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(English) Pricing Is ALWAYS Local … Most of the Time

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5 comentarios
  1. Troy Roark
    Troy Roark Dice:

    Isn’t is interesting? In our little pocket of Real Estate nirvana (Springfield IL), we have NOT seen an overall depreciation. In fact, our median home price is up, according to our local Real Estate Association statistics.

    I encourage my clients to spend a whole lot more time concentrating on what the neighbors house sold for, instead of what the news says. Again, I know we’re a insulated market.

    I will say this: From a national point of view, if housing numbers are bad enough, the Fed seems much more likely to drop interest rate to bolster sales. A silver lining if nothing else.

  2. David Mott
    David Mott Dice:

    Trulia and Zillow can produce a median price per square foot (ppsft) sold number for a city area, with the larger the number of samples, the more accurate the value.

    Trulia has the median ppsft for San Diego at $254. San Francisco is $500. Seattle is $277. Detroit, MI is $63. Denver, CO is $168.

    The number for Eugene, OR is $139 right now. It fluctuates. The insurance man here says that homes are insured on a rebuild rate of $130 sqft. An appraiser just appraised our house and his square foot comp adjustment value was $50 a square foot. There is no way that you could build this house for $50 a square foot.

    A previously owned home (and lot) seems to have an elastic value from many different perspectives.

  3. Karsten Reed
    Karsten Reed Dice:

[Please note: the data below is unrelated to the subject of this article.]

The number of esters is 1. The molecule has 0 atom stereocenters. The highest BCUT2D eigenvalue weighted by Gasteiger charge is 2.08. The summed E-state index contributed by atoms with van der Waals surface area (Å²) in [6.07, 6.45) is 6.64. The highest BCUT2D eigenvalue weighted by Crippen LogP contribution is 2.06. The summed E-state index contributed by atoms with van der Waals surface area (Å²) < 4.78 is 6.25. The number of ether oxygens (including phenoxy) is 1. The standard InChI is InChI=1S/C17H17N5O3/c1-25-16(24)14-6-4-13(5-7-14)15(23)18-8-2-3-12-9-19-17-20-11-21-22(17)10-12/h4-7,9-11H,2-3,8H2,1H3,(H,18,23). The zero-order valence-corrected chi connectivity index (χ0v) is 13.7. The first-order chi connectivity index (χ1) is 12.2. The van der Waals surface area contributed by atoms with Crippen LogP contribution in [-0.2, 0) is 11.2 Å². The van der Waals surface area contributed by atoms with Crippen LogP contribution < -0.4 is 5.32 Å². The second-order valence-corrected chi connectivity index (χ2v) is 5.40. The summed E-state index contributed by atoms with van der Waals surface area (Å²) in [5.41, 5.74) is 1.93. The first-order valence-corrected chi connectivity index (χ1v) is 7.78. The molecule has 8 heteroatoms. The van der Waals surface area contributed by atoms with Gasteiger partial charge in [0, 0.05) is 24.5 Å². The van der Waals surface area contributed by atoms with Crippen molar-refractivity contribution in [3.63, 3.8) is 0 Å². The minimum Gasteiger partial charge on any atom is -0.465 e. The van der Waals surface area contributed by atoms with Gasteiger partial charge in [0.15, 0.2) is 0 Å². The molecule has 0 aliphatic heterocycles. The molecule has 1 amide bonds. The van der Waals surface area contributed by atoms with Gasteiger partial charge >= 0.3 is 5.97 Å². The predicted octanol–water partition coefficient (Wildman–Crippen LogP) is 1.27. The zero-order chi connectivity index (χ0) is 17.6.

Cost per square foot is a dangerous valuation technique. There are so many variables that influence a homes value, including location, condition, quality of construction, square footage, age, etc….

    I have seen way to many people make purchasing decisions with primary emphasis placed on a $ per square foot, rather than location or quality of construction/condition, which are factors that influence $per square foot.

    In our market there is an oversupply of homes and in many cases sellers have to practically “give them away”. Some homes don’t sell and it is common to see homes selling for far less than the cost to construct.

    An insurance value is usually not going to be reflective of a market value due to differences in approach to value. The bottom line is that a bank is only going to loan what can be supported by market data, and if market data indicates that a home is worth “50 dollars per square foot” then it doesn’t matter how much it costs to build.

    The safest bet before purchasing is to call a local real estate appraiser and get their feedback on the market you are interested in purchasing property in.


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